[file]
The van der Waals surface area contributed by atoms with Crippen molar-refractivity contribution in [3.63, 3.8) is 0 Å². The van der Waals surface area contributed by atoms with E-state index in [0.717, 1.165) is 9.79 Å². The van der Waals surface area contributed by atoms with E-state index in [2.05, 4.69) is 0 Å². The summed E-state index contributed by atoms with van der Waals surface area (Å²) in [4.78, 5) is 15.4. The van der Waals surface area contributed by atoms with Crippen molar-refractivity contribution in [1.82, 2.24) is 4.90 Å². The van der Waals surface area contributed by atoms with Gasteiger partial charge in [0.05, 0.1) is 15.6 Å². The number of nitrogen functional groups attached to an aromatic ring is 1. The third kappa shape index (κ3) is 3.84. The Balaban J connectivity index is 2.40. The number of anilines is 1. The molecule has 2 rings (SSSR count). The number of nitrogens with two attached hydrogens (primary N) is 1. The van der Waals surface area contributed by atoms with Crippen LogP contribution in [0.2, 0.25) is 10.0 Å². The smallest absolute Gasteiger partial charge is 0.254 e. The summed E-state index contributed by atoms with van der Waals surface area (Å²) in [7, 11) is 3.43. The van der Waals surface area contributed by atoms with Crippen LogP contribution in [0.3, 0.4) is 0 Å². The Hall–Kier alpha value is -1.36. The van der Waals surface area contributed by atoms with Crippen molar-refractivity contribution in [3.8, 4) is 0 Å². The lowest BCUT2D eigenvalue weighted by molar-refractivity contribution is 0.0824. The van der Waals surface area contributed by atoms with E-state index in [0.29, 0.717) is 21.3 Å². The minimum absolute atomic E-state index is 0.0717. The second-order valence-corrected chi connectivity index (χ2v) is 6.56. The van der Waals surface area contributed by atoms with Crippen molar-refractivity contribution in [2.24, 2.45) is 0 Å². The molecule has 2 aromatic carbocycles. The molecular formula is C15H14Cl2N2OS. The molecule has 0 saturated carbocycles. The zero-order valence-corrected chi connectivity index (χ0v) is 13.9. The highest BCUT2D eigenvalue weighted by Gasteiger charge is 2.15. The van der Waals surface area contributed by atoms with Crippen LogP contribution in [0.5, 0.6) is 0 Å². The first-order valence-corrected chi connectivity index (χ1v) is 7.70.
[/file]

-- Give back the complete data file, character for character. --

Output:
The van der Waals surface area contributed by atoms with Crippen molar-refractivity contribution in [3.63, 3.8) is 0 Å². The van der Waals surface area contributed by atoms with E-state index in [0.717, 1.165) is 9.79 Å². The van der Waals surface area contributed by atoms with E-state index in [2.05, 4.69) is 0 Å². The summed E-state index contributed by atoms with van der Waals surface area (Å²) in [4.78, 5) is 15.4. The van der Waals surface area contributed by atoms with Crippen molar-refractivity contribution in [1.82, 2.24) is 4.90 Å². The van der Waals surface area contributed by atoms with Gasteiger partial charge in [0.05, 0.1) is 15.6 Å². The number of nitrogen functional groups attached to an aromatic ring is 1. The third kappa shape index (κ3) is 3.84. The Balaban J connectivity index is 2.40. The number of anilines is 1. The molecule has 2 rings (SSSR count). The number of nitrogens with two attached hydrogens (primary N) is 1. The van der Waals surface area contributed by atoms with Crippen LogP contribution in [0.2, 0.25) is 10.0 Å². The smallest absolute Gasteiger partial charge is 0.254 e. The summed E-state index contributed by atoms with van der Waals surface area (Å²) in [7, 11) is 3.43. The van der Waals surface area contributed by atoms with Crippen LogP contribution in [0.3, 0.4) is 0 Å². The Hall–Kier alpha value is -1.36. The van der Waals surface area contributed by atoms with Crippen molar-refractivity contribution in [3.8, 4) is 0 Å². The lowest BCUT2D eigenvalue weighted by molar-refractivity contribution is 0.0824. The van der Waals surface area contributed by atoms with E-state index in [0.29, 0.717) is 21.3 Å². The minimum absolute atomic E-state index is 0.0717. The second-order valence-corrected chi connectivity index (χ2v) is 6.56. The van der Waals surface area contributed by atoms with Crippen molar-refractivity contribution in [2.24, 2.45) is 0 Å². The molecule has 2 aromatic carbocycles. The molecular formula is C15H14Cl2N2OS. The molecule has 0 saturated carbocycles. The zero-order valence-corrected chi connectivity index (χ0v) is 13.9. The highest BCUT2D eigenvalue weighted by Gasteiger charge is 2.15. The van der Waals surface area contributed by atoms with Crippen LogP contribution in [0.5, 0.6) is 0 Å². The first-order valence-corrected chi connectivity index (χ1v) is 7.70.